The Supreme Court has ruled that an application filed by the Special Prosecutor, Martin Amidu seeking to compel the Attorney-General (AG) to retrieve some €47 million from Waterville is incompetent.
This follows an application by Deputy-Attorney Godfred Yeboah Dame which said the writ was incompetent.
The Special Prosecutor dragged the AG to the apex court in his private capacity and argued that the State was failing to retrieve the money.
The Supreme Court in response urged Mr Amidu to cooperate with the AG’s office. Mr Amidu proceeded to submit to the AG’s office documents he maintained could assist the office to enforce the court’s order.
When the court, presided over by Justice Baffoe Bonnie, called the case on Wednesday the Deputy AG was the first to speak. He expressed concerns about the documents Mr Amidu had filed. He said while they don’t help the issue of retrieval substantively he didn’t think it ought to have been filed as though it was a written address to the court.
The Panel hearing the case, however, responded to the Deputy AG that the cooperation he called for could take various forms and what had been presented by Mr Amidu satisfied the court.
Deputy AG demands dismissal of case
The Deputy AG then proceeded to urge the court to dismiss the application filed by Mr Amidu since it was incompetent. He explained that the rules of the court do not allow for such an application.
“The application as has been filed is incompetent,” Mr Dame said.
The Special Prosecutor responded that he filed the application due to the peculiar situation he found himself in. He explained that the case in which the Supreme Court ordered retrieval of the money, he was the plaintiff with the AG, Waterville and Agbesi Woyome as defendants. He proceeded that it was interesting in that one of the losing defendants was in this scenario the one required to enforce the decision which was not being done.
Deputy AG Responds
Mr Dame rebutted that the Special Prosecutor was creating the impression that the AG’s office was not bent on retrieving the money. He also said that was why Mr Amidu leaked the documents he submitted to the AG’s office to the press.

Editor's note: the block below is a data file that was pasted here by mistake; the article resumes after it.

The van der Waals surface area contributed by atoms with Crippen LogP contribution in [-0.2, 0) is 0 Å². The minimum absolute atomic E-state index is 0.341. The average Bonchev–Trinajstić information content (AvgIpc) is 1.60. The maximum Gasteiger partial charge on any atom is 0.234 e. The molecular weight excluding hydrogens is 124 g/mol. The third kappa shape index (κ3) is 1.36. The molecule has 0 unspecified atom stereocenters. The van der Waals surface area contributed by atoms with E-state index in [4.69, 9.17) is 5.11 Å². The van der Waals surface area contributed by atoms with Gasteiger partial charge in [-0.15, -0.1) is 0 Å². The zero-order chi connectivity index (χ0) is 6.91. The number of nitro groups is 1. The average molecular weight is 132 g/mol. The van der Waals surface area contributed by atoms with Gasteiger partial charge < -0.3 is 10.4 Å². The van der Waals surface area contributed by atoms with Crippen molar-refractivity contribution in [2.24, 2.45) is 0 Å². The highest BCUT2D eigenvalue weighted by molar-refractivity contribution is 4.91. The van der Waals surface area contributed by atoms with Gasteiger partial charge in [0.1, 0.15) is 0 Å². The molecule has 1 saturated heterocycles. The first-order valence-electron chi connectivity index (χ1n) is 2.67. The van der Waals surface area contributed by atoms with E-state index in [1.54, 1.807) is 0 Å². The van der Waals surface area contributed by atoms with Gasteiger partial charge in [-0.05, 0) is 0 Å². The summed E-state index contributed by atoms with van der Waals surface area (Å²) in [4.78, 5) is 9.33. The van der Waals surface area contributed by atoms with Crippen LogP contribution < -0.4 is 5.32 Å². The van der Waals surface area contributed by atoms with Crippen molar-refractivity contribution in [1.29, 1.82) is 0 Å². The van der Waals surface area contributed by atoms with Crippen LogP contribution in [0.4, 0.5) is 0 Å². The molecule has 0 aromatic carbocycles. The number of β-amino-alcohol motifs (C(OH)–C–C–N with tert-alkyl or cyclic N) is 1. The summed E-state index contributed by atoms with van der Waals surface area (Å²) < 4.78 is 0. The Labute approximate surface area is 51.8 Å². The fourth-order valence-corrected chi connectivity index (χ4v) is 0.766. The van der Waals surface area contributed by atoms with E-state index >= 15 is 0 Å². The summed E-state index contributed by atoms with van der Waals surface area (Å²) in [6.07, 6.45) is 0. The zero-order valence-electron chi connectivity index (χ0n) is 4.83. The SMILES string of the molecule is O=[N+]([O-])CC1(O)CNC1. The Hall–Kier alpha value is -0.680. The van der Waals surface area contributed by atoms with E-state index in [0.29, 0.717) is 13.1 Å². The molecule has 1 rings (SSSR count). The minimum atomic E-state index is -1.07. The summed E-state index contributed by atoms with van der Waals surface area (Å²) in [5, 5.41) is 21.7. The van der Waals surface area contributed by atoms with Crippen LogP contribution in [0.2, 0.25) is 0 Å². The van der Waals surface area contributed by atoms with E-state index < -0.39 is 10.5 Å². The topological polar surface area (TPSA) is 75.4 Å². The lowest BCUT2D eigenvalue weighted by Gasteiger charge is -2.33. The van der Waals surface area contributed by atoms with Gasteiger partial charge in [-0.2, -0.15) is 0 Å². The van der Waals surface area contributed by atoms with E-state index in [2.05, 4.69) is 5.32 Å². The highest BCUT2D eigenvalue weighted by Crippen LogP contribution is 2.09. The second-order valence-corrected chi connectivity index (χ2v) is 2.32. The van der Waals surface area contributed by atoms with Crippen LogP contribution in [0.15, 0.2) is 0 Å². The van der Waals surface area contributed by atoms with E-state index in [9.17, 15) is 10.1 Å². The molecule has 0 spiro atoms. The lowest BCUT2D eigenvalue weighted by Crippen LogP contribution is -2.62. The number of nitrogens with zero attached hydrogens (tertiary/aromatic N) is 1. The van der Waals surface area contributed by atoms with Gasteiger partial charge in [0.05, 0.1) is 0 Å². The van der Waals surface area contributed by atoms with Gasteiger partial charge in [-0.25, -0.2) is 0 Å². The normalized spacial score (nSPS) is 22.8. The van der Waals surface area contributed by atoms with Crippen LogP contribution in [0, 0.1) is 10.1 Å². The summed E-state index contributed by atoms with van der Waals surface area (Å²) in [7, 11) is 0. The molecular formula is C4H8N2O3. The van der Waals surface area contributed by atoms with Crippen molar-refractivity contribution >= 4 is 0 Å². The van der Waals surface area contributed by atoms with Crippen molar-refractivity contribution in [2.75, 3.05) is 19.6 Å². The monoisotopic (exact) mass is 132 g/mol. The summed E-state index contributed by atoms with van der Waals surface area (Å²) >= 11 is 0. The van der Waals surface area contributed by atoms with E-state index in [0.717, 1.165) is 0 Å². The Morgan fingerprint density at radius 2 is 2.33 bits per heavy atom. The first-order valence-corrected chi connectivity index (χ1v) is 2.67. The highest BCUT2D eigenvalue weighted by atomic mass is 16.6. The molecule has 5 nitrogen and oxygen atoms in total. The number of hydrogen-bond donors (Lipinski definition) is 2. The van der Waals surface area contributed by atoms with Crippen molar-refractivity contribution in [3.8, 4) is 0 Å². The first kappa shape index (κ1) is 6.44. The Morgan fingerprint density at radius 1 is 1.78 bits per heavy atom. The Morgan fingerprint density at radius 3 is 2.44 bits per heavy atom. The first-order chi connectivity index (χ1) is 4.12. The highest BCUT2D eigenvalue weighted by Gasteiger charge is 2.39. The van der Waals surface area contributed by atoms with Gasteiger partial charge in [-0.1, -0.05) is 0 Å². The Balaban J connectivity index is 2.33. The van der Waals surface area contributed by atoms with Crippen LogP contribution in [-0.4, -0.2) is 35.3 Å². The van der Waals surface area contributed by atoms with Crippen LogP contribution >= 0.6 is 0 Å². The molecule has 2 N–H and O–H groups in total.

Mr Amidu took offence as he remarked that he wasn’t a publisher and could not be held responsible for publications in the press.
“Where is the evidence that I am responsible for the publication?” Mr Amidu asked.
Mr Dame rebutted that the Special Prosecutor indeed told the press that the AG’s office wasn’t working to retrieve the money. He maintained the Special Prosecutor said this in an interview on ‘Time with David.’ He urged the court to rule on his request that the application is incompetent.
The Special Prosecutor reacted once again that he doesn’t like it when he’s tagged as someone who tells lies.
“I don’t want to be tagged as someone who lies,” the Special Prosecutor said.
He added that the court’s decision could well affect the desire of the citizens to expend their limited resources to ensure that laws of the State are respected.
The Panel raised concerns about instances where lawyers speak to the press while their case is pending. It urged lawyers to desist from such practices as they often are one-sided commentary.
The court dismissed the application filed by Mr Amidu and described it as incompetent. Justice Baffoe Bonnie explained that the rules of court do not permit the application as had been filed by the Special Prosecutor.